important to select data that has been collected using
instruments created by some sort of grounding process. Finally
that it is important to select data that can be tracked over time
and/or across specific grouping subcategories (Glaser, 2008).

Both qualitative and quantitative grounded theory employs
the use of ‘data fishing’ (Johnston 2006). This process, held in
taboo by quantitative researchers, is very desirable to the
grounded theorist as fishing is exactly how data is compared and
broad categories discovered (Glaser, 1998; Livingston, 1994;
Trochim, 2005). This process is done by hand when using
qualitative data sources. When quantitative data are available
this process is completed using data tables and statistical
analysis.

Glaser is careful to point out that great care must be taken
in select quantitative data that is appropriate for the purpose.
The Quantitative grounded theorist must keep in mind the
purpose or overall goal of grounded theory: Developing a theory
that explains how an identified population continually works to
resolve a main concern. The data selected for this purpose must
have some origins from subjects’ perspectives (as opposed to data
drawn solely from one researcher’s theoretical musings). In
addition the data must also be rich enough to provide the
researcher with enough information for comparison.

Finally the data selected must be set up so that theoretical
sampling can take place-that is, was the data collected over time,
across ethnic groups etc. A grounded theory is devoid of person
place or time but these ideas must be attended to at some point in
the theoretical sampling process to insure the broad applicability
of the developed theory. The ability to separate and compare
quantitative data across various categories is one aspect of
theoretical sampling and makes the use of acquired quantitative
data possible.

Overall Doing Quantitative Grounded Theory provides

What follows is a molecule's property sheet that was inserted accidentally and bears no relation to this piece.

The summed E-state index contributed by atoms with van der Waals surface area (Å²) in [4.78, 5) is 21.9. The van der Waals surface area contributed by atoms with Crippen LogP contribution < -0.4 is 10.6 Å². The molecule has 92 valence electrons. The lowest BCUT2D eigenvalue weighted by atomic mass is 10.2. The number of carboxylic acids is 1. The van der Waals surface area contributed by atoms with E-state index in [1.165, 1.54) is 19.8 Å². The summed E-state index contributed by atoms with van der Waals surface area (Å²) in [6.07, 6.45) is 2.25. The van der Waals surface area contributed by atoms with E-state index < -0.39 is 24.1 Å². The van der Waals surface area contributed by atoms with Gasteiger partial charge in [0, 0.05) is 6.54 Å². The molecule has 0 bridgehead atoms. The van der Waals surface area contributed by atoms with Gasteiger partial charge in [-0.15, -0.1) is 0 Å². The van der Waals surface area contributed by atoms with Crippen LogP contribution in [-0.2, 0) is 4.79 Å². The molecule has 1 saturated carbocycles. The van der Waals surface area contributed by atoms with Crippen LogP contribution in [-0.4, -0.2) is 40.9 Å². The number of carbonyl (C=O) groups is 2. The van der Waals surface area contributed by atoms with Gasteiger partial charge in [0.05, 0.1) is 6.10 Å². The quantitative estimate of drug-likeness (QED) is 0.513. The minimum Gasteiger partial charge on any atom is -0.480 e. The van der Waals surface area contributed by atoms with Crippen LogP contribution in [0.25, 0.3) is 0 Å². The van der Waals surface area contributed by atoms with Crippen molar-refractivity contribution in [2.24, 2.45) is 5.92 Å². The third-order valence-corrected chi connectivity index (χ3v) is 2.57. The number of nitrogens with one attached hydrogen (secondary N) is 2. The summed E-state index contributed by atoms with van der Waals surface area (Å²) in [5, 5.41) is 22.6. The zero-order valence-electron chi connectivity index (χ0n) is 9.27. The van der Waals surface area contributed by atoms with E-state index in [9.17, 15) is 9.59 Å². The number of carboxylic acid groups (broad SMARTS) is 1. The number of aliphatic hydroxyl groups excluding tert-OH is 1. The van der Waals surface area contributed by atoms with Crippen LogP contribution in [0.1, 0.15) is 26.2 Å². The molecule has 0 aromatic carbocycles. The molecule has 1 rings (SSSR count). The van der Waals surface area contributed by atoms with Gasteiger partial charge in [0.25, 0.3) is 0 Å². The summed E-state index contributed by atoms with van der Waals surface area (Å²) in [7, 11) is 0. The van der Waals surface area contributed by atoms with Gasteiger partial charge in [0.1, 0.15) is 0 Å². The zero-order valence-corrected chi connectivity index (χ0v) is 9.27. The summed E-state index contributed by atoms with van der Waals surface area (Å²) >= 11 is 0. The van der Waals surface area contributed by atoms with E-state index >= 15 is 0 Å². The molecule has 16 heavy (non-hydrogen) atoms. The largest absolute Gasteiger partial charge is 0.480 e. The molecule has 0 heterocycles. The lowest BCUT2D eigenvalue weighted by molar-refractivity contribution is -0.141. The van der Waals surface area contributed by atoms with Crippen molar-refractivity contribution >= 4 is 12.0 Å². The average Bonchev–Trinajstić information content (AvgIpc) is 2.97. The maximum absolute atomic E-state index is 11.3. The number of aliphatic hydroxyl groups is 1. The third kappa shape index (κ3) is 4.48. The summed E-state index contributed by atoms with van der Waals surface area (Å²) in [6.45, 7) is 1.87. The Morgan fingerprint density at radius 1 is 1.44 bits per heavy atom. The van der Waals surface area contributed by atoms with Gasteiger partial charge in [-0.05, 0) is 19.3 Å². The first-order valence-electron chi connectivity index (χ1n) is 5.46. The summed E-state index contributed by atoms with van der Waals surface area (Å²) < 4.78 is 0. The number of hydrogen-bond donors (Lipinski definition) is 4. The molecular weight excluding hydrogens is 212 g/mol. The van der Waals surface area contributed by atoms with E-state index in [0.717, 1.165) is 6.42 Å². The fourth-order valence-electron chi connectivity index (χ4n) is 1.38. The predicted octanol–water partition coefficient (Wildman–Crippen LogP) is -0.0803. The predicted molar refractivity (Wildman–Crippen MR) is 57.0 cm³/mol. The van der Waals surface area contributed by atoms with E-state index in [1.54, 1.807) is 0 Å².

assistance for the new user of grounded theory but excitingly
provides a new avenue for grounded theorists everywhere. We all
know and have internalized the idea that ‘all is data’ however few
of us have seriously entertained the idea that a grounded theory
can be developed solely from quantitative, especially secondary
quantitative data. This book lays the foundation with explicit
example. It is up to us, now, to use these ideas and examples to
develop our own theories.

References

Glaser, B. (1964) Organizational scientists: their professional
careers. Sociology Press, Mill Valley, CA

Glaser, B. (1998) Doing grounded theory. Sociology Press, Mill
Valley, CA

Glaser, B. (2008) Doing quantitative grounded theory. Sociology
Press, Mill Valley, CA.

Johnston, T. 2006. Pushing into advanced mathematics classes:
A grounded theory study of ability grouping in middle
level mathematics classes. Dissertation, Department of
Science and Mathematics Education, Oregon State
University.

Livingston, G. (1994) Fishing the data pool. Marketing News,
28(12), H29.

Thulesius, H. (2003) Balancing cancer from a primary care
perspective: diagnosis, posttraumatic stress, and end-oflife
care. Dissertation, Faculty of medicine, Lund
University.

Trochim, W. (2005). Research methods knowledge base.
Retrieved March 31, 2006 at
http://www.socialresearchmethods.net/kb/concthre.htm.